Total aphid and ant RNA was extracted by using TRIzol (Invitrogen) from an R. padi culture maintained on barley and using RNAqueous or TRI reagent (Ambion) from field-collected C. pennsylvanicus pupae, respectively. First-strand cDNA was synthesized with the reverse transcriptase M-MLV using random primers and DNase-treated total RNA as a template (Invitrogen or Ambion for aphids and ants, respectively). Products were amplified from this cDNA template with specific PCR primers, cloned (TOPO TA cloning kit, Invitrogen), and sequenced by using an ABI3730xl DNA Analyzer (Applied Biosystems).

Protein Expression.

R. padi aphids were maintained as a clonal line of parthenogentic females on young barley plants, at a constant temperature of 20°C with a light regime of 16 h light and 8 h dark. Mature adult aphids where collected and dissected to remove embryos. Bacterial preparations were isolated by disrupting aphids in ice-cold Buffer A (50 mM Tris·HCl, pH 7.5, 0.25 M sucrose) in a hand-held glass homogenizer until insect cells were broken, followed by centrifugation at 2,000 × g for 5 min to remove large insect debris. The supernatant was then centrifuged at 14,000 × g for 15 min to pellet the bacterial cells, and the pellet was resuspended by flicking into the fixative comprising ethanol formaldehyde (3:1, vol/vol). Approximately 10-μl volumes were spotted onto clean glass slides and air-dried at 60°C.

Total whole-aphid protein extracts were obtained from 30 to 40 individuals of the summer parthenogenetic form of R. padi. Embryos were collected by dissection of 50 adults. B. aphidicola cells were extracted from adult R. padi aphids as described in ref. 34. Proteins were separated by SDS/PAGE by using the MiniProtean II system (BioRad) and transferred to PVDF membranes (Millipore) probed with anti-murE and murF antibodies (Thermo) followed by anti-rabbit secondary antibody conjugated with alkaline phosphatase. Immunostaining was performed by using anti-murF antibodies with Alexa Fluor 488 (bacterial preparations) and Alexa Fluor 633 (embryo preparations). Preparations were viewed by using a Zeiss fluorescent microscope DMRXE with a Hamamatsu OrcaIII camera and OpenLab image capturing software for the bacterial preparations or Zeiss confocal TCS-SP with Ar-laser for 488 and 514 nm excitation and HeNe-laser for 633-nm excitation (embryo preparations).

Supplementary Material

Supporting Information:

Acknowledgments.

We thank two anonymous reviewers for constructive comments on the manuscript. We thank J. Sandström (Artdatabanken, Uppsala, Sweden), R. Glinwood (Swedish Agricultural University, Uppsala, Sweden), and G. Delp (Södertörn University College, Sweden) for providing aphids for this study; Y. Engström (Stockholm University, Sweden) and W. Dantoft (Stockholm University, Sweden) for guidance with protein purification and Western blots; P. H. Degnan (University of Arizona) for B. pennsylvanicus genome analyses that suggested slippage in this species and his contribution of a PERL script for analyzing homopolymeric tracts; A. B. Lazarus (Maine Biological Lab, Woods Hole) for collecting Camponotus used in this study; W. S. Reznikoff (Maine Biological Lab, Woods Hole) and N. Wills (University of Utah) for helpful discussion and advice about controls; and J. F. Atkins (University of Utah) and P. V. Baranov (University College Cork, Ireland) for helpful discussions about poly(A) tracts across bacterial genomes. This work was supported by grants from the National Institutes of Health and the National Science Foundation (J.J.W.); from the Swedish Research Council and the Knut and Alice Wallenberg Foundation (A.M.P.); and from the Swedish Agricultural Research Council, the Swedish Research Council, the Göran Gustafsson Foundation, the Swedish Foundation for Strategic Research, the Knut and Alice Wallenberg Foundation, and the European Union (S.G.E.A.).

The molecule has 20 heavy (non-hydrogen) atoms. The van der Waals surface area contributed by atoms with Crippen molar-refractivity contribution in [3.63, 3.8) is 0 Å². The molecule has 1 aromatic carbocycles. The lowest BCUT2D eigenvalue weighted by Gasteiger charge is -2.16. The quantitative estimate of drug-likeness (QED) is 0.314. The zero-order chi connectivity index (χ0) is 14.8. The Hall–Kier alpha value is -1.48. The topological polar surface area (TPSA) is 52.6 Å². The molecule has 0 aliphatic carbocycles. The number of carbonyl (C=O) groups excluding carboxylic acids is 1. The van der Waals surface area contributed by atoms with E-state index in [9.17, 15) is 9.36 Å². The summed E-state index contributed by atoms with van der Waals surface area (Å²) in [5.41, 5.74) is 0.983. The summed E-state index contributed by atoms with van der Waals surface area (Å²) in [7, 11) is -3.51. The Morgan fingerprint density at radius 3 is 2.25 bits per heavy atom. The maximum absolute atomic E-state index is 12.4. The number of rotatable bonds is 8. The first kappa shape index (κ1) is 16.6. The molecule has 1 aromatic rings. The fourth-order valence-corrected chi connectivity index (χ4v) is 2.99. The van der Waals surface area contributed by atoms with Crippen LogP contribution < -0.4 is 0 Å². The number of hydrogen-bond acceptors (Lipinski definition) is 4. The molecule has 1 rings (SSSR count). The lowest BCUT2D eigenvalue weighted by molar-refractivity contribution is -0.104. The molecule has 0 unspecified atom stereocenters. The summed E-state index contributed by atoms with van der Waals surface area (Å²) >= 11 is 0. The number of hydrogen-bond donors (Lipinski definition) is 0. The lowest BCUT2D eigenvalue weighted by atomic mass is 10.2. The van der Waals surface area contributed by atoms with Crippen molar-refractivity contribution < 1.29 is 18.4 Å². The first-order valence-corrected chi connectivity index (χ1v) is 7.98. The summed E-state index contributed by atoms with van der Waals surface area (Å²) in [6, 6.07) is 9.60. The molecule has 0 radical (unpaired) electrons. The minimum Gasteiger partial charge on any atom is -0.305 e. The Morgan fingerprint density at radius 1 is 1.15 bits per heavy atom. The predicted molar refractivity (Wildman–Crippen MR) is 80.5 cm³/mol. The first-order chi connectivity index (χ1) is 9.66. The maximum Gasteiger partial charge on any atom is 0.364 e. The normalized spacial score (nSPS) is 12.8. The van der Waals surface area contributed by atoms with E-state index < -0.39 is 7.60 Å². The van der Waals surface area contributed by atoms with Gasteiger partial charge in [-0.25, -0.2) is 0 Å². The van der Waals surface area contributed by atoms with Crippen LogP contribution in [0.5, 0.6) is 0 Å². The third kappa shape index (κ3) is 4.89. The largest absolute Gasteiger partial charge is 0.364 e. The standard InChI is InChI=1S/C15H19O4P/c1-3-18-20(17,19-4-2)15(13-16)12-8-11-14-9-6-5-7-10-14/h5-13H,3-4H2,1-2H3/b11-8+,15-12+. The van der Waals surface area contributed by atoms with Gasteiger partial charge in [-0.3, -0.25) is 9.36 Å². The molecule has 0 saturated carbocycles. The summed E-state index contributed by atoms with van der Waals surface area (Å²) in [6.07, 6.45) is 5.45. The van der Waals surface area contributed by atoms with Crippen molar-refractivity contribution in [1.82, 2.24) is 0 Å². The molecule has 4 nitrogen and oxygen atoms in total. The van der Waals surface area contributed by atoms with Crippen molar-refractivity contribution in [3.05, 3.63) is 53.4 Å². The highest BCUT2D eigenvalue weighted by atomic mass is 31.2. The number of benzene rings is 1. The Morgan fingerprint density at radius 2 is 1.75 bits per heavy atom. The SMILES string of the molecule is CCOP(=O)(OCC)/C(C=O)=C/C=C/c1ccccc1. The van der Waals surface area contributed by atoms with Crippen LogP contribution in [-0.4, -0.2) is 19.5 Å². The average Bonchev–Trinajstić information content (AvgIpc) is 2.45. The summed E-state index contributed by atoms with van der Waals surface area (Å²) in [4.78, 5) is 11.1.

Footnotes

The authors declare no conflict of interest.

This article is a PNAS Direct Submission.

Data deposition: The B. aphidicola mur gene sequences have been deposited in the GenBank database (accession nos. EU274658EU274661).

This article contains supporting information online at www.pnas.org/cgi/content/full/0806554105/DCSupplemental.